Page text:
In these daily writings, it’s important to start using the lyric tools of simile and metaphor. If I want to say, the smoke rises from the chimney, it might be nice to use a simile to support that image. The smoke rises from the chimney like what?
Like a genie coming out of a bottle
Like a cobra rising from a wicker basket
Or let’s try making metaphorical language to transform smoke into something special:
Find a cool verb:
Smoke creeps from the chimney
Find a cool adjective:
The bitter smoke shouts from the chimney
Find a cool noun
The smoke is a funnel cloud swirling out of the chimney
Similes and metaphors help us “see” what you’re describing. And details in a song can mean the difference between engaging your listeners or boring them.
10 MINUTES AND YOU’RE FINISHED!
Object writing should be done first thing in the morning and for only 10 minutes. Set an alarm and when you’re 10 minutes are up, stop.
In the beginning, these 10 minutes are going to feel like 10 years. What usually happens is you get an idea around 8 minutes in. But when that buzzer goes off, it’s important that you stop. Why? By stopping in mid-creative thought, you’ll be longing to get back to that idea ALL DAY. The sleepy songwriter in you will be wide awake. All your senses will be on high alert for all the wonderful creative ideas that might come your way.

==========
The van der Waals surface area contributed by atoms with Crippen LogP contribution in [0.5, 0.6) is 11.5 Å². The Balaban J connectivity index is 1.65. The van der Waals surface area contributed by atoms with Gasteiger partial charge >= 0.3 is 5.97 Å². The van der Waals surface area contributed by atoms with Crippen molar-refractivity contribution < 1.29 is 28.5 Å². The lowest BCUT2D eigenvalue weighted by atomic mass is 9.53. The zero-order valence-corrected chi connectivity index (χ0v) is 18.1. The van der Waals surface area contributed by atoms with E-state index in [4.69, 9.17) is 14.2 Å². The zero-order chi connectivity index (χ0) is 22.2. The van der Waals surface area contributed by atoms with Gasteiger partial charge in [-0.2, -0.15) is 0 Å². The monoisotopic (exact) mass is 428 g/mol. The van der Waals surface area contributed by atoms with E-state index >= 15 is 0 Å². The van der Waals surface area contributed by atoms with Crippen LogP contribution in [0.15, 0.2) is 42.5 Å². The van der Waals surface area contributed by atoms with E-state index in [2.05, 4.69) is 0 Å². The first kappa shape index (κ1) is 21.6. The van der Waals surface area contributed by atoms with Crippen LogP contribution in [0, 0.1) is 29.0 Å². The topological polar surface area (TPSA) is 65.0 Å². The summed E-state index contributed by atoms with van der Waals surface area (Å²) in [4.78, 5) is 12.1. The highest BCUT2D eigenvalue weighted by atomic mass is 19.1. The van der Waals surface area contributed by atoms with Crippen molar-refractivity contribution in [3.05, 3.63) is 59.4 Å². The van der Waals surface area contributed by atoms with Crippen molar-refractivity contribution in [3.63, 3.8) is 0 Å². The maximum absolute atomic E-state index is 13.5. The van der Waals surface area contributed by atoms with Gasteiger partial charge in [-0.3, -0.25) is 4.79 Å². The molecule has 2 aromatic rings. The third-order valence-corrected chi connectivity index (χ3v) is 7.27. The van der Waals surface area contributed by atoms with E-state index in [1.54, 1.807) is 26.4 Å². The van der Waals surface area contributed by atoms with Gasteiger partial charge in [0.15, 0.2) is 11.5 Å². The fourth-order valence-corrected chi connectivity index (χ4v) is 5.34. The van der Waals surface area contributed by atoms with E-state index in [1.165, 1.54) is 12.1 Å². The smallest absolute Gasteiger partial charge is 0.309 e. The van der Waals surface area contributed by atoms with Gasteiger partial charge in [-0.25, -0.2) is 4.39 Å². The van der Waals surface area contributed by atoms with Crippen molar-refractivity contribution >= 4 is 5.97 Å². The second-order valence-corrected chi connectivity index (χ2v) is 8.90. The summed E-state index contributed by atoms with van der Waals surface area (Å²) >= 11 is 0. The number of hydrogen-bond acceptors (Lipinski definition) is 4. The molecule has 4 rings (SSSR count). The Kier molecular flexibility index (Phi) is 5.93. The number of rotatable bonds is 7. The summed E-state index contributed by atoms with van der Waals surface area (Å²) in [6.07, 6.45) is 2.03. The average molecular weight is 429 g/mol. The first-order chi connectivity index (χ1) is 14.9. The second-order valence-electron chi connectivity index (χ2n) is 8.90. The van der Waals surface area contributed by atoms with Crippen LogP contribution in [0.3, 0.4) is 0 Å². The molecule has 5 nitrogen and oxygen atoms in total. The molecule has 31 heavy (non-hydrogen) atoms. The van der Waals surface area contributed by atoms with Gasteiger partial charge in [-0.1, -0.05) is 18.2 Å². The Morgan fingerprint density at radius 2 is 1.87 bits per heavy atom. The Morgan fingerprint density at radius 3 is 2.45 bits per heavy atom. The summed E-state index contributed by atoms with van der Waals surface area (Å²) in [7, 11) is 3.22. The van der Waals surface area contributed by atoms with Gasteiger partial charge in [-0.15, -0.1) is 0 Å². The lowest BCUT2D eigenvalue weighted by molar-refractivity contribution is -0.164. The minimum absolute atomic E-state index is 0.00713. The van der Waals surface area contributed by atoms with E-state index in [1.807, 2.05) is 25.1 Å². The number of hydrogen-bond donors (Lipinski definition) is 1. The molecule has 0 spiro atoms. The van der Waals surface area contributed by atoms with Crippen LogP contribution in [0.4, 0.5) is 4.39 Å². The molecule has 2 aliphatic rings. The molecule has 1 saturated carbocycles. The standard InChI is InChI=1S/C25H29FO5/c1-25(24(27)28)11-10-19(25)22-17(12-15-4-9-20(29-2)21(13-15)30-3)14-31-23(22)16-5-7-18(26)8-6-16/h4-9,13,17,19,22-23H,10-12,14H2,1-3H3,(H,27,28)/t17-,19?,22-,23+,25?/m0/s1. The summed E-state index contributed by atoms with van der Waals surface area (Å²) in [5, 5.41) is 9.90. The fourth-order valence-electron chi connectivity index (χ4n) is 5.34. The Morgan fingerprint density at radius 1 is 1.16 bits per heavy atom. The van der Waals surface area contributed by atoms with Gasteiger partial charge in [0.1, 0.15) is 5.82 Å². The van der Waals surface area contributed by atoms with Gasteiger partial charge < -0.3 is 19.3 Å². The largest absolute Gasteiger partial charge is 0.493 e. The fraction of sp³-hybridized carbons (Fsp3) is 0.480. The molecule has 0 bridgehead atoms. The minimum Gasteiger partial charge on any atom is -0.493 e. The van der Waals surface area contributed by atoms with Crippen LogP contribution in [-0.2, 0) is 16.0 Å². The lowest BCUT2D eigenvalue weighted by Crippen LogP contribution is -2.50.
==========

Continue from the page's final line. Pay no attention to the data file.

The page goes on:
As you get more proficient at this kind of writing, the creative spark will happen earlier and earlier. To the point where you’ll be diving in the moment the clock goes off. Experienced object writers are able to get real song ideas out of their object writes. It’s a great tool and I totally recommend doing it!
Okay, it’s your turn now. See what you come up with. The key is to be diligent. The more you write, the better you write. The more you look for ideas, the more ideas will come to you. Heat your mind and the rest will follow!
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Get a free download of Susan Cattaneo’s “Done Better” below. “Done Better’ is a song about betrayal and forgiveness,” says Cattaneo. “It’s close to the heart for me, and I literally wrote the whole thing in about an hour. I love the fact that the first part of the song is just piano and vocals. Having that pared down sound really conveyed the vulnerability that I feel when I sing it.”